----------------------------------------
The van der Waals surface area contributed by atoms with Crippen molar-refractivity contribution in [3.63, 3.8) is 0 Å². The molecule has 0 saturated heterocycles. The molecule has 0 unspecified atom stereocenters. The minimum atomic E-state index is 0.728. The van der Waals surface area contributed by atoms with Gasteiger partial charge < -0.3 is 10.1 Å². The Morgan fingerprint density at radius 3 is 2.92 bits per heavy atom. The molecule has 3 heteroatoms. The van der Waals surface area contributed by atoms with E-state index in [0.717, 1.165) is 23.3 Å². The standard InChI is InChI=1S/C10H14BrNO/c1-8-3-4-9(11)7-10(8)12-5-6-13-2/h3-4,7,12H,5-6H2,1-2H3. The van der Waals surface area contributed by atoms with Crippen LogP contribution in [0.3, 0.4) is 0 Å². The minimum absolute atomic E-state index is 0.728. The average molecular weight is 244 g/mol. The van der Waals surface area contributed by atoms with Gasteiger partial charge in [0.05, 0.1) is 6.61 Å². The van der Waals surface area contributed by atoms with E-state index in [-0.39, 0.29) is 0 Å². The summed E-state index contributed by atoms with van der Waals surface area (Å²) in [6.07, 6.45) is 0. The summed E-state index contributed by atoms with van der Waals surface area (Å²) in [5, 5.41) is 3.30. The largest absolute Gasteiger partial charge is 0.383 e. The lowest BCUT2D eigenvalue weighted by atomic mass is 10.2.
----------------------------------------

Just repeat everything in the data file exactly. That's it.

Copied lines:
The van der Waals surface area contributed by atoms with Crippen molar-refractivity contribution in [3.63, 3.8) is 0 Å². The molecule has 0 saturated heterocycles. The molecule has 0 unspecified atom stereocenters. The minimum atomic E-state index is 0.728. The van der Waals surface area contributed by atoms with Gasteiger partial charge < -0.3 is 10.1 Å². The Morgan fingerprint density at radius 3 is 2.92 bits per heavy atom. The molecule has 3 heteroatoms. The van der Waals surface area contributed by atoms with E-state index in [0.717, 1.165) is 23.3 Å². The standard InChI is InChI=1S/C10H14BrNO/c1-8-3-4-9(11)7-10(8)12-5-6-13-2/h3-4,7,12H,5-6H2,1-2H3. The van der Waals surface area contributed by atoms with Crippen LogP contribution in [0.3, 0.4) is 0 Å². The minimum absolute atomic E-state index is 0.728. The average molecular weight is 244 g/mol. The van der Waals surface area contributed by atoms with Gasteiger partial charge in [0.05, 0.1) is 6.61 Å². The van der Waals surface area contributed by atoms with E-state index in [-0.39, 0.29) is 0 Å². The summed E-state index contributed by atoms with van der Waals surface area (Å²) in [6.07, 6.45) is 0. The summed E-state index contributed by atoms with van der Waals surface area (Å²) in [5, 5.41) is 3.30. The largest absolute Gasteiger partial charge is 0.383 e. The lowest BCUT2D eigenvalue weighted by atomic mass is 10.2.